soorat magar mile-Ghalib-raina

For word meanings and explanatory discussion in English click on the “English” or “Notes” tab.
Two musical renditions – (1) malika pukhraj (2) ayaz abu mohammed

صورت مگر ملے ۔ مرزا غالب

۱

تسکیں کو ہم نہ روئیں جو ذوقِ نظر ملے
حورانِ خلد میں تری صورت مگر ملے

۲

اپنی گلی میں مجھ کو نہ کر دفن بعدِ قتل
میرے پتے سے خلق کو کیوں تیرا گھر ملے

۳

ساقی گری کی شرم کرو آج ورنہ ہم
ہر شب پیا ہی کرتے ہیں مے جس قدر ملے

۴

تجھ سے تو کچھ کلام نہیں لیکن اے ندیم

میرا سلام کہیو اگر نامہ بر ملے

۵

تم کو بھی ہم دکھائیں کہ مجنوں نے کیا کیا
فرصت کشاکشِ غمِ پنہاں سے گر ملے

۶

لازم نہیں کہ خضر کی ہم پے روی کریں
جانا کہ اک بزرگ ہمیں ہم سفر ملے

۷

اے ساکنانِ کوچۂ دلدار دیکھنا
تم کو کہیں جو غالبِ آشفتہ سر ملے

 

सूरत मगर मिले – मिर्ज़ा ग़ालिब

तस्कीं को हम न रोएँ जो ज़ौक़-ए नज़र मिले
हूरान-ए ख़ुलद में तिरी सूरत मगर मिले

अपनी गली में मुझ को न कर दफ़न बाद-ए क़तल
मेरे पते से ख़लक़ को क्यूँ तेरा घर मिले

साक़ी-गरी की शर्म करो आज वरना हम
हर शब पिया ही करते हैं मै जिस क़दर मिले

तुझ से तो कुछ कलाम नहीं लेकिन ऐ नदीम
मेरा सलाम कहयो अगर नामा-बर मिले

तुम को भी हम दिखाएं कि मज्नूँ ने क्या किया
फ़ुरसत कशाकश-ए ग़म-ए पिंहाँ से गर मिले

लाज़िम नहीं कि ख़िज़्र की हम पै-रवी करें
जाना कि इक बुज़ुर्ग हमें हम-सफ़र मिले

ऐ साकिनान-ए कूचा-ए दिलदार देखना
तुम को कहीं जो ग़ालिब-ए आशुफ़्ता-सर मिले

 

Click on any passage for word meanings and explanatory discussion.
1
taskiN1 ko hum na ro’eN jo zauq2-e nazar3 milay
hooraan4-e Khuld5 meN teri soorat magar milay 
1.comfort, consolation, fulfilment 2.taste 3.sight 4.fairies of 5.heaven
The poet/lover is always lamenting. The only condition under which he can stop lamenting is that if he gets fulfilment of his exquisite taste of a sight/glance of the beloved. But he is even more particular that after he dies and goes to heaven and gets his hoories/fairies, he should be able to get a glance of her among them, because he cannot possibly derive any pleasure from looking at hoories. They simply do not compare with her beauty. Ghalib does have sufiyaana trends. Could this be the divine beloved that he wants to see. There are other places too where he wants to see divine manifestation where even Moses failed/fainted …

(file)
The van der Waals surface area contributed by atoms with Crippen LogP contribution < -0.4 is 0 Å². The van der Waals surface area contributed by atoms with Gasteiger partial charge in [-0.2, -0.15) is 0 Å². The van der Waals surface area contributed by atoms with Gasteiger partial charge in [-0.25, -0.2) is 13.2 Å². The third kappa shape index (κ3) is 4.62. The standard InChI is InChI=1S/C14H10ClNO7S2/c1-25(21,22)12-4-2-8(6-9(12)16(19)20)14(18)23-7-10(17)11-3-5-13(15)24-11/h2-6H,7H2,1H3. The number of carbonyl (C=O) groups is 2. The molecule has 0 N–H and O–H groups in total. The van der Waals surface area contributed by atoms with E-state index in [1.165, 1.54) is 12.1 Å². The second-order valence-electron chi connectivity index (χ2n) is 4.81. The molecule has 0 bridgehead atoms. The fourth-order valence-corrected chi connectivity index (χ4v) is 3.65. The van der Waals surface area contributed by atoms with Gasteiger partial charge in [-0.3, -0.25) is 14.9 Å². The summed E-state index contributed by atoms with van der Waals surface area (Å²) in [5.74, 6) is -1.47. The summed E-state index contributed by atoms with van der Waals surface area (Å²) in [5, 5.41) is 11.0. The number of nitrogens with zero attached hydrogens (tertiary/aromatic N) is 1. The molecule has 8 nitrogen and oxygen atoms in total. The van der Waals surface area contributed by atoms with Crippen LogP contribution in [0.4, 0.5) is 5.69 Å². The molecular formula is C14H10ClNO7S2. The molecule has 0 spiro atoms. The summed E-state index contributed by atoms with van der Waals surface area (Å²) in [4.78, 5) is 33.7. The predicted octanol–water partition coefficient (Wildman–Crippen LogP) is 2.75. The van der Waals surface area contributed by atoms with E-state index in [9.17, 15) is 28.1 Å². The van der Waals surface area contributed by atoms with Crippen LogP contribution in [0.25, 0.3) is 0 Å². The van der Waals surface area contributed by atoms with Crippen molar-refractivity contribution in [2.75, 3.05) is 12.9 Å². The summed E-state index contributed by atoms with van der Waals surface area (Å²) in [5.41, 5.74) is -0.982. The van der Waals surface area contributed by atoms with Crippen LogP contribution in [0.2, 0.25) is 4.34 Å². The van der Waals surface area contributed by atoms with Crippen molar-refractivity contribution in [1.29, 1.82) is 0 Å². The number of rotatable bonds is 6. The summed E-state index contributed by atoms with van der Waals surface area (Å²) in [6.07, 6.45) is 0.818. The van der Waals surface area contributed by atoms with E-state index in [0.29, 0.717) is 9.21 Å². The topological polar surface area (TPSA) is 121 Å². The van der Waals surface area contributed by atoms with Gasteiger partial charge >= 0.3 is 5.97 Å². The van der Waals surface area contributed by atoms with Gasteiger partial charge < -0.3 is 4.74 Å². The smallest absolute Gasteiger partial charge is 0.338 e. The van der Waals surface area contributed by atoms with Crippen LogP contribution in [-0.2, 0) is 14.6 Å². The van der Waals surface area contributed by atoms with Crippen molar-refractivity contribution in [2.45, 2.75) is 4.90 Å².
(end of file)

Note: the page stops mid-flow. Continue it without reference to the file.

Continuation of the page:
girni thi hum pe barq-e tajalli na toor par
dete haiN baada zarf-e qadah Khwaar dekh kar
This Ghazal is also posted on this site.

2
apni gali meN mujh ko na kar dafn1 b’aad2-e qatl3
mere pate4 se Khalq5 ko kyuN tera ghar milay 
1.bury 2.afterwards 3.killing 4.address, location 5.creation, everyone
It is a given that the beloved is going to kill the poet/lover. Normally he would have liked to be buried in her street in order to be able to ‘touch’ her feet. But he does not want that. Once he is killed he will become famous (like that other mad lover majnuN) and the whole world will know that he has been killed by the beloved and buried in her street. Thus through his grave they might be able to figure out where she lives. Even in death he is so jealous that he cannot stand that thought, and does not want to be buried there. Ghalib also said …
chhoRa na rashk ne ke tere ghar ka naam luN
har ek se poochhta huN ke jaauN kidhar ko maiN
The poet/lover is lost and is looking for her house. But he cannot bring himself to ask anyone about her because his jealousy does not allow him. If they find out about her beauty then they might become his rivals. So, he ends up asking a meaningless question – which way shall I go?

3
saaqi-gari1 ki sharm2 karo aaj, varna3 hum
har shab4 piyaa hi karte haiN mai5 jis qadar6 milay 
1.being saaqi, serving wine 2.uphold the dignity of 3.otherwise 4.evening 5.wine 6.as much
Ordinarily the poet/imbiber and his fellow imbibers drink as much wine as they can get. But today is special. He calls upon the saaqi to uphold the dignity of the act of serving wine and serve up her best and in plenty, otherwise tonight will be like any other night.

4
tujh se to kuchh kalaam1 nahiN laikin aye nadiim2
mera salaam kahyo agar naama-bar3 milay 
1.conversation, discourse, dispute 2.friend 3.messenger